13 Songs, 1 Hour 3 Minutes

EDITORS’ NOTES

Jim White’s Appalachia-meets-the-Pentecostal-south storytelling (some call it gothic folk) clearly sets him apart from many alt-country/Americana artists. While they share a penchant for atmospherics that paint a uniquely American landscape – wide open spaces dotted with rusting cars, and lonely train stations teeming with strangers — White’s songs are colored by a background steeped in struggle: drug use, spiritual conflict, and severe depression. No Such Place veers slightly from White’s superb 1997 debut, taking liberties with new sounds and textures — more keyboards, ambient noises like thunder, sirens, insects, and the sound of a scratchy turntable — allowing his work to be polished just a little more. “Handcuffed to a Fence” sounds at first like a different artist: with sassy slide guitar and hip-thrusting rhythm, it’s almost upbeat, a bit glossy, and smells of optimism — until you realize it’s all a humorous way to make the best of a bad situation (“… freedom’s just a stupid superstition”). The following track, “The Wound Never Heals,” reverts to a more typical, subtle White creation, with shadowy instrumentation and murderous characters. Roger Miller’s “King of the Road” takes on a new life under White’s skewed vision of surreal, countrified noodling, and the rainy day rumination, “Hey! You Going My Way?” has a surprising nod to Lou Reed, with whom White shares more than a few youthful indiscretions. The thinnest veneer of trip-hop adds a different luster to some of the tracks (thanks to a variety of producers, including trip-hoppers Morcheeba), making the venture even more exotic and multi-dimensional.

EDITORS’ NOTES

Jim White’s Appalachia-meets-the-Pentecostal-south storytelling (some call it gothic folk) clearly sets him apart from many alt-country/Americana artists. While they share a penchant for atmospherics that paint a uniquely American landscape – wide open spaces dotted with rusting cars, and lonely train stations teeming with strangers — White’s songs are colored by a background steeped in struggle: drug use, spiritual conflict, and severe depression. No Such Place veers slightly from White’s superb 1997 debut, taking liberties with new sounds and textures — more keyboards, ambient noises like thunder, sirens, insects, and the sound of a scratchy turntable — allowing his work to be polished just a little more. “Handcuffed to a Fence” sounds at first like a different artist: with sassy slide guitar and hip-thrusting rhythm, it’s almost upbeat, a bit glossy, and smells of optimism — until you realize it’s all a humorous way to make the best of a bad situation (“… freedom’s just a stupid superstition”). The following track, “The Wound Never Heals,” reverts to a more typical, subtle White creation, with shadowy instrumentation and murderous characters. Roger Miller’s “King of the Road” takes on a new life under White’s skewed vision of surreal, countrified noodling, and the rainy day rumination, “Hey! You Going My Way?” has a surprising nod to Lou Reed, with whom White shares more than a few youthful indiscretions. The thinnest veneer of trip-hop adds a different luster to some of the tracks (thanks to a variety of producers, including trip-hoppers Morcheeba), making the venture even more exotic and multi-dimensional.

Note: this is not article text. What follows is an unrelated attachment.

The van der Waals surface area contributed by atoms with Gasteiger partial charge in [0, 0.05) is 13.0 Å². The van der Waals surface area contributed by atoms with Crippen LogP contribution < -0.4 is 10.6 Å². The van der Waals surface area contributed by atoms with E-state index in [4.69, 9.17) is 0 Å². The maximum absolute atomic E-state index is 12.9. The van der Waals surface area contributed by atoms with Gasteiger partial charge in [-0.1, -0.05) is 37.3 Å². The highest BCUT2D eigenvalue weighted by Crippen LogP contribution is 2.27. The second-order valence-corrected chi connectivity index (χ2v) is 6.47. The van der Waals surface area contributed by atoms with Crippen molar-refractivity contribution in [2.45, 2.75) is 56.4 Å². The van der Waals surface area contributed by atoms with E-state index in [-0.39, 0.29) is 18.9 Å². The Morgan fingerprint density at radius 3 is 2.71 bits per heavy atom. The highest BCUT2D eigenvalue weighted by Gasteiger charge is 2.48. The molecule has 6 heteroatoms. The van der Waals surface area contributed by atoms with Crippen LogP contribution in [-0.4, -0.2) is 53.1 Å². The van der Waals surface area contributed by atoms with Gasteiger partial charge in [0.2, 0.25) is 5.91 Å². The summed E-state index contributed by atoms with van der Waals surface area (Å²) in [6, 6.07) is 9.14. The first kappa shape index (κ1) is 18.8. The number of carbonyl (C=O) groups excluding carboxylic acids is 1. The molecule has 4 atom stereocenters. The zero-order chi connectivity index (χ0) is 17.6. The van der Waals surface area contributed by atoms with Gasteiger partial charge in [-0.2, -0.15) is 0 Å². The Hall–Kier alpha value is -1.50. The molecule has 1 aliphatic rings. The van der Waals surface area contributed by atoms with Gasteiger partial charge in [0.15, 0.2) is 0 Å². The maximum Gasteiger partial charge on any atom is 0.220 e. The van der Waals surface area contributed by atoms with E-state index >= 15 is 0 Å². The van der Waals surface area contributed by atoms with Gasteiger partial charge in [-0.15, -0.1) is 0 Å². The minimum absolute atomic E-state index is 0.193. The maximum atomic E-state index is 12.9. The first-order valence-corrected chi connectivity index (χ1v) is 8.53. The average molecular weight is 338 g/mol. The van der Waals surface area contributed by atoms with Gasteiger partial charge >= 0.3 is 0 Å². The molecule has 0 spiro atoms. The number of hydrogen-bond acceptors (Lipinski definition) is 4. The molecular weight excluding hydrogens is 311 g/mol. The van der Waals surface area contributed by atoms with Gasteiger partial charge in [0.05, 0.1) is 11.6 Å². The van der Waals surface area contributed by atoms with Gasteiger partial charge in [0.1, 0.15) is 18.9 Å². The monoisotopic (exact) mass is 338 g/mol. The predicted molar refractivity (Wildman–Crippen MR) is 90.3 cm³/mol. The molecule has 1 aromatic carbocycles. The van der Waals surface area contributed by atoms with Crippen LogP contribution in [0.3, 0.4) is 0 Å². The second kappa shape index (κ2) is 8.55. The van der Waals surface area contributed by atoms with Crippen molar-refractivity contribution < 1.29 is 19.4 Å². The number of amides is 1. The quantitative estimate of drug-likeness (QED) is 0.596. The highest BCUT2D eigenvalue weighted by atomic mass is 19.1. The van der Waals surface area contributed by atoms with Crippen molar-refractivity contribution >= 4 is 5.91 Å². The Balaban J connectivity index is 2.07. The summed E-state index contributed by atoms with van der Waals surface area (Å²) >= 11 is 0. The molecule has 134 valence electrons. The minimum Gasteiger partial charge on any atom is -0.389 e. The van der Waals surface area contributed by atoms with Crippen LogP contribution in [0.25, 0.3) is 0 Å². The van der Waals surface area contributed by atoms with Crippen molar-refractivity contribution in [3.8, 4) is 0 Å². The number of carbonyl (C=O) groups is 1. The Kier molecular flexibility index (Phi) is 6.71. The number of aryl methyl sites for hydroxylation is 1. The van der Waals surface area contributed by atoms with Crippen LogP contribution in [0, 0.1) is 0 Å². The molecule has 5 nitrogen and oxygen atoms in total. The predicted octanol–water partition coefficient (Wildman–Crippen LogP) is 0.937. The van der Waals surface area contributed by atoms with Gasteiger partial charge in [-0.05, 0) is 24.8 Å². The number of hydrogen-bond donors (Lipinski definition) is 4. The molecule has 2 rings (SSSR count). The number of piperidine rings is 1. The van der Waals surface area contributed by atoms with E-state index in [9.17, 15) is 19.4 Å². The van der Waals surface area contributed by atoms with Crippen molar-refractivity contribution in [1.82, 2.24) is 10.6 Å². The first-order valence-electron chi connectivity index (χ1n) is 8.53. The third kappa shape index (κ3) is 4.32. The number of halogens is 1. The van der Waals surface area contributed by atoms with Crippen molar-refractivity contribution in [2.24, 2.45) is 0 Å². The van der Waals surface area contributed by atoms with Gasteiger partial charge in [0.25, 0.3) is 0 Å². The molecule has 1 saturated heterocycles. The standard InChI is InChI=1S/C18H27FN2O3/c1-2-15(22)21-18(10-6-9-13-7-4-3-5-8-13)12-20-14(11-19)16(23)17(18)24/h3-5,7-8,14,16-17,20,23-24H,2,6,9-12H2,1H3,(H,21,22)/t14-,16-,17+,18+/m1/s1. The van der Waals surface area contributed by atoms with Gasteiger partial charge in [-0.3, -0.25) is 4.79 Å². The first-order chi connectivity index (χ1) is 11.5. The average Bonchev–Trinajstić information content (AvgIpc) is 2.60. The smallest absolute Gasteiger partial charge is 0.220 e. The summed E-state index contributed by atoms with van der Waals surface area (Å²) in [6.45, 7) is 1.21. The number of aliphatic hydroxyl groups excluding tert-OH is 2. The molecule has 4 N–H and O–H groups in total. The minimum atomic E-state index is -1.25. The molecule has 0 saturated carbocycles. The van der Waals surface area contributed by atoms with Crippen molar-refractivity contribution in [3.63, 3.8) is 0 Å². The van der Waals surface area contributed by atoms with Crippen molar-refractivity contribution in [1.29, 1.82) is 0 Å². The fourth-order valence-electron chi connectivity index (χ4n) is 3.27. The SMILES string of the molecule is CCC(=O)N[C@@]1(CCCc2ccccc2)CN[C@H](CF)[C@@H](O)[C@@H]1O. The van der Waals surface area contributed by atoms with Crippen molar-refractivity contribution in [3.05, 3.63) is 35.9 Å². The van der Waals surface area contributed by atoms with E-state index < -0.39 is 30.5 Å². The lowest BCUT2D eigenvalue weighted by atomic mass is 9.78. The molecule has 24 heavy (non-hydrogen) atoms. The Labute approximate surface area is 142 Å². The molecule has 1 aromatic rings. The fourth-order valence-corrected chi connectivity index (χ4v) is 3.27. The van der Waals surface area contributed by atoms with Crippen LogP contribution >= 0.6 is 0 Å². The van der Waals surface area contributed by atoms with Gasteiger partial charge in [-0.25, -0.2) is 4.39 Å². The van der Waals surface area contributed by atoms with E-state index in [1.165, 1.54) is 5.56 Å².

TITLE TIME

More By Jim White

You May Also Like